Erlene Mennear




Life and Work

“Little Sis,” Erlene Mennear, was born November 20, 1942, in Calgary, Alberta but her story really begins on a cold winter morning ten days later at the Westward Ho General Store. Earl Grace stepped into the store, shrugging off the cold that had seeped into his overcoat during the 4½-mile walk from the farm. He headed over to the mail wicket, glad to see that the mailman had arrived from Olds. On top of the pile of mail for the Grace family, was a letter he could not wait to open. It was from the Adoption Center in Calgary and it was notification that the baby girl, applied for by Earl & Ida Grace, could be picked up at the Grace Hospital as soon as possible. He was as excited as any new father with the feeling of urgency to get to the hospital. On the spot, it was arranged that he would ride to Olds, Alberta with the mailman, and that the storekeeper, Al Scarlett, who had a car, would head right to the farm to let Ida know that her husband was on the way for their little girl.

Earl caught the train from Olds to Calgary and walked from the station to the Adoption Agency. Alas, all of their babies had been taken, but he was told not to lose heart but to head straight for the Grace Hospital there they had some brand new babies who had just become ready for adoption. He went, on foot: There were twelve babies from whom to choose! Earl looked them over, and out of all those babies, he picked Erlene. What a moment that must have been for the father when they put his daughter in his arms! They did not know then, that he would be the man who would give her the final nudge forty-four years later when she asked her parents, “Do you think I can sell cars?” He simply said, “Sure you can, Sis, Go for it.”

Outside the hospital it was very cold so the father placed the baby inside his overcoat and trudged up North Hill heading for the home of a friend who owned a car. Mr. Smith was astonished to see the man standing on the doorstep with a baby stuffed inside his coat! They were soon on the road, with Mr. Smith’s two spinster daughters along for this special occasion. There was a stopover in Carstairs to warm a bottle of milk. It was evening when Ida heard them come; she stood at the kitchen door, arms outstretched, to receive their new daughter.

All three of the Grace children were “applied for.” Earl went to Calgary to have his appendix removed and, arrived home with their first child, a baby boy, Duane, who was about two months old. Norris, their third child, was “delivered” by Alma Scarlett, who took the train to Edmonton on the Graces’ behalf. Norris cried all the way home and Alma was worried about this fretful child she had brought them, but Norris settled in and was the best natured child. Later, Josephine Smith, Ida’s niece, lived with the Graces until she was about seventeen. And so there were four children who grew up on the Grace family farm four miles south and half a mile west of Westward Ho.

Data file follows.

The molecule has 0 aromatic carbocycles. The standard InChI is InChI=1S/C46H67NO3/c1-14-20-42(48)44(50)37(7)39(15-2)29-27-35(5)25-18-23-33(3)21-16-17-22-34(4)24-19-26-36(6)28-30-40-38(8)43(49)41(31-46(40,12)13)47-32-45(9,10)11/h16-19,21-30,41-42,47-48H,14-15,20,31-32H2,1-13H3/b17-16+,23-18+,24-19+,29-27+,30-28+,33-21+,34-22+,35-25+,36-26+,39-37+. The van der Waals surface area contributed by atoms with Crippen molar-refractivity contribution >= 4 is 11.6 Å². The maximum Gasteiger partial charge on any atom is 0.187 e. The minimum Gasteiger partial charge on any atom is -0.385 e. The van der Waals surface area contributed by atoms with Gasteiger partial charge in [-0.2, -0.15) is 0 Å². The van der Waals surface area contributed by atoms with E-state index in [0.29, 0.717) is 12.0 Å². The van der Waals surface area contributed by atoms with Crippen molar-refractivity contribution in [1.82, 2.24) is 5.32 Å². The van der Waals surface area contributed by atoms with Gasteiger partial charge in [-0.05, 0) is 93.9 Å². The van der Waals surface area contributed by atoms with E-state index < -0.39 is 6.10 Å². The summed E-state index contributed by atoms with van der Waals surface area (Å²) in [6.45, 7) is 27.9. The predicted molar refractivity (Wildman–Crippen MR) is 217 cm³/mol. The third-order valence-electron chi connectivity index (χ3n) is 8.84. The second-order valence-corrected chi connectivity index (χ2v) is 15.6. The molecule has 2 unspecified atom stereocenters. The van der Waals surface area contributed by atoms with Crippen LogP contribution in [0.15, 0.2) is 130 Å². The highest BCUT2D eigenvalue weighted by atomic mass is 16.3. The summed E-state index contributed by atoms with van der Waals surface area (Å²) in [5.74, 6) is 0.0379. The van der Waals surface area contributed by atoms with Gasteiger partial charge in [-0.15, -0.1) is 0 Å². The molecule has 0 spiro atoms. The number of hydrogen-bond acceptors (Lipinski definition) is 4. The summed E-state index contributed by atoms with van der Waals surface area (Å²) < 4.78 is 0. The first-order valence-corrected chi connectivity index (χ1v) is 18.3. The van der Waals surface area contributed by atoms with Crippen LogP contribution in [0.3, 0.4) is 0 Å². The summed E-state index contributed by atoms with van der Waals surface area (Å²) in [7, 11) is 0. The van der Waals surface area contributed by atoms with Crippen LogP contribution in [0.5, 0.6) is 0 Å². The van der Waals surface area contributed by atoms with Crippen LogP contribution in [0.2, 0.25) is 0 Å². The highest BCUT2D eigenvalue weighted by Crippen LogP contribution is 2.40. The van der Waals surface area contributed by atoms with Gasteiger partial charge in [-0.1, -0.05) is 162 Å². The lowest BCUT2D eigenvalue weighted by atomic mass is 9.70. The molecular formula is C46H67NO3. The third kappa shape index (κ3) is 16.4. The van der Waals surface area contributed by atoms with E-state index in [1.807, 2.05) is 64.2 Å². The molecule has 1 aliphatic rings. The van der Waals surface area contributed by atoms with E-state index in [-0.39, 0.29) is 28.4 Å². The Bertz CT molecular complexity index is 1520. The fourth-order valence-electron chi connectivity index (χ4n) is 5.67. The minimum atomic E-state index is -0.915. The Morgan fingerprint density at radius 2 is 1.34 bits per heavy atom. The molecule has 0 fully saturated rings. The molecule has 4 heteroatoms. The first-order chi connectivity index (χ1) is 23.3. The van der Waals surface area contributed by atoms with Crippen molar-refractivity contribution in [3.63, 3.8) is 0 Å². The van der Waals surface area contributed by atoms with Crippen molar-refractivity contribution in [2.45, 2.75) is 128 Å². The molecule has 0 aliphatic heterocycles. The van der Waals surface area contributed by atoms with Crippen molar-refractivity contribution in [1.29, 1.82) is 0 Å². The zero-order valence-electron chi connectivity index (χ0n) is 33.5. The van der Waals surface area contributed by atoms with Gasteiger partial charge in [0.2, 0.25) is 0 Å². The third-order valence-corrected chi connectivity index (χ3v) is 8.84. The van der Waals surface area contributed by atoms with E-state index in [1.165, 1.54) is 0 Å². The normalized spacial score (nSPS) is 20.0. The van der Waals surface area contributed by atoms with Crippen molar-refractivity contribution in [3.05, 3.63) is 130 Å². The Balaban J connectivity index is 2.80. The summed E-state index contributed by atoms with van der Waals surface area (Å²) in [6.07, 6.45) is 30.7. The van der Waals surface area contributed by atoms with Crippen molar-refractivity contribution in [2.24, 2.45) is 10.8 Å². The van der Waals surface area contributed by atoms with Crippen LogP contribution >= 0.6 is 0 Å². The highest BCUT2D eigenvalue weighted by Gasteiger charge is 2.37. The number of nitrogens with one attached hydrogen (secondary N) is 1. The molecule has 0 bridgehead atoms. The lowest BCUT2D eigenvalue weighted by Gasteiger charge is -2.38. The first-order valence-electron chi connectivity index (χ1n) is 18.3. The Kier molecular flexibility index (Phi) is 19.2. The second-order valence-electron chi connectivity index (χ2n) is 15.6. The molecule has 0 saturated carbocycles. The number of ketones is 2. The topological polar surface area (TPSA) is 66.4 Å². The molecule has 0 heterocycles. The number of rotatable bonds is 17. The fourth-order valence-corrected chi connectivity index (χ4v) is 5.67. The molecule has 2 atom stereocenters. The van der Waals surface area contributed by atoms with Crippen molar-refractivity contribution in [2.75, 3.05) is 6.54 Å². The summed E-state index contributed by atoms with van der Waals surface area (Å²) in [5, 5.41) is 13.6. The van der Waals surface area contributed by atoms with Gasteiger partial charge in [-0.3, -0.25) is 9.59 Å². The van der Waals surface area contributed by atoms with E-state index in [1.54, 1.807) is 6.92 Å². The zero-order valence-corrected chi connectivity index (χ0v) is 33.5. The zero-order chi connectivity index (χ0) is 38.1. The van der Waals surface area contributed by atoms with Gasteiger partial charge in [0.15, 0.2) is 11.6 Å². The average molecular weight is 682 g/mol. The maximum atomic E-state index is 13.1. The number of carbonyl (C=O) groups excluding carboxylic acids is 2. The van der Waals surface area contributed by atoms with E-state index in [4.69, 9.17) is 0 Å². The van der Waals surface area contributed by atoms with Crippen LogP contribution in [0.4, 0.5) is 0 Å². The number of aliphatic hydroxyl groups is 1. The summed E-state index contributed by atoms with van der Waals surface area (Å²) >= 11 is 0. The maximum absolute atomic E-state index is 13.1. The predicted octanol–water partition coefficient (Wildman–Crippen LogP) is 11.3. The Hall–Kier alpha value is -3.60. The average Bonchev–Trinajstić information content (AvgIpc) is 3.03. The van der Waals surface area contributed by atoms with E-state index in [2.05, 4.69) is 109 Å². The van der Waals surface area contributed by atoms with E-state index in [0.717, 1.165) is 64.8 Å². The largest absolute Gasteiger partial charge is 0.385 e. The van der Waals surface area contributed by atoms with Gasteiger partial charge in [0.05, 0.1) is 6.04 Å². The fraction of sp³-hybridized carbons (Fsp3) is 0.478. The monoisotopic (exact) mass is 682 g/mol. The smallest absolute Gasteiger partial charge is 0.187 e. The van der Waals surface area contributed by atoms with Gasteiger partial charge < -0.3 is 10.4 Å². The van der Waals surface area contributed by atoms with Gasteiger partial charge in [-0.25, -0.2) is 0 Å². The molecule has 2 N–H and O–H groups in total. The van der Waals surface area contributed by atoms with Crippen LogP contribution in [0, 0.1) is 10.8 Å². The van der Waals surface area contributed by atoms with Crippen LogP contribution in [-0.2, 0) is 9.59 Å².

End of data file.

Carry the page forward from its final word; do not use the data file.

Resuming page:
Erlene appreciated growing up in the country. There are many memories … feeding pigs … milking cows … hating anything to do with chickens … riding horses, especially their favorite mare, Old Blue. Sometimes they had boarders .. she learned to cook. Not forgotten are those old oil heaters that used to soot up .. no electricity or running water … the lingering smell of Pinex … the year that Ida Grace used five pounds of mustard to make mustard plasters when the family had colds.

One time Erlene swallowed the key from a Prem can. Ida marched her out to where Earl was working at his sawmill. They stood beside his big old tractor with the steel lugged wheels, discussing their next move. Her dad jokingly said, “You better stand away from this tractor before you swallow it.” The little girl with the Prem key in her stomach very seriously replied, “Don’t be silly, I can’t do that.” She was taken to the doctor.

When Erlene was in grade one at Inverness School, the children teased her because she was adopted. Her mother lovingly told her that “adopted,” meant “chosen. “We got to pick you out! Those other parents had to take the child they got.” That explanation suited Erlene just fine.

Erlene remembers how proud she was when her brother, Norris, won the Honor Award when the children attended school at Westward Ho. Her teacher was Carol (Owens) Johnson who knew how to make school a happy place to be. The kids rode their horses to school, and then by grade nine, he was riding the school bus to Sundre. That was the year of a “teenage growth spurt” for Erlene, she was new at Sundre and the kids responded by calling her “Moose.” She learned what it was like to be teased but she walked through it. Would this time of taunting touch her heart and inspire her spirit later in life?